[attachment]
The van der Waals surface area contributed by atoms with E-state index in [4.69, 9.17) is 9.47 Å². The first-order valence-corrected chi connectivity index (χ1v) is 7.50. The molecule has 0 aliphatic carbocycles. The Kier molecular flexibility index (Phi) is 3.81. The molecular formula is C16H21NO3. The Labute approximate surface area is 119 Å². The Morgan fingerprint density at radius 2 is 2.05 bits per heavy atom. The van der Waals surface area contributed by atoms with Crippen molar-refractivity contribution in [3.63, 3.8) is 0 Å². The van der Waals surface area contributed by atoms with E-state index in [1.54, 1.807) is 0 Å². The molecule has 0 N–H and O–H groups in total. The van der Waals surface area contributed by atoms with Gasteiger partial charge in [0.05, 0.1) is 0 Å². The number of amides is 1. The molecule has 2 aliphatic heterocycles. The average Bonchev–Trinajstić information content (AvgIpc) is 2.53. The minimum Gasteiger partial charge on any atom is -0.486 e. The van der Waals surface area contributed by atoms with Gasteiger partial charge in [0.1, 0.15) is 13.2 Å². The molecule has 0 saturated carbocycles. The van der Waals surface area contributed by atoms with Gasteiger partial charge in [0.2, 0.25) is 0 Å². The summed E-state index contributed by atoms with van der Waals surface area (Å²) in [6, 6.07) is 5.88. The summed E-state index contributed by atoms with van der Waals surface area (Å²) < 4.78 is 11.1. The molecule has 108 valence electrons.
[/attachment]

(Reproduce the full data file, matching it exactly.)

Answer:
The van der Waals surface area contributed by atoms with E-state index in [4.69, 9.17) is 9.47 Å². The first-order valence-corrected chi connectivity index (χ1v) is 7.50. The molecule has 0 aliphatic carbocycles. The Kier molecular flexibility index (Phi) is 3.81. The molecular formula is C16H21NO3. The Labute approximate surface area is 119 Å². The Morgan fingerprint density at radius 2 is 2.05 bits per heavy atom. The van der Waals surface area contributed by atoms with Crippen molar-refractivity contribution in [3.63, 3.8) is 0 Å². The van der Waals surface area contributed by atoms with E-state index in [1.54, 1.807) is 0 Å². The molecule has 0 N–H and O–H groups in total. The van der Waals surface area contributed by atoms with Gasteiger partial charge in [0.05, 0.1) is 0 Å². The number of amides is 1. The molecule has 2 aliphatic heterocycles. The average Bonchev–Trinajstić information content (AvgIpc) is 2.53. The minimum Gasteiger partial charge on any atom is -0.486 e. The van der Waals surface area contributed by atoms with Gasteiger partial charge in [0.1, 0.15) is 13.2 Å². The molecule has 0 saturated carbocycles. The van der Waals surface area contributed by atoms with Gasteiger partial charge in [0.2, 0.25) is 0 Å². The summed E-state index contributed by atoms with van der Waals surface area (Å²) in [6, 6.07) is 5.88. The summed E-state index contributed by atoms with van der Waals surface area (Å²) < 4.78 is 11.1. The molecule has 108 valence electrons.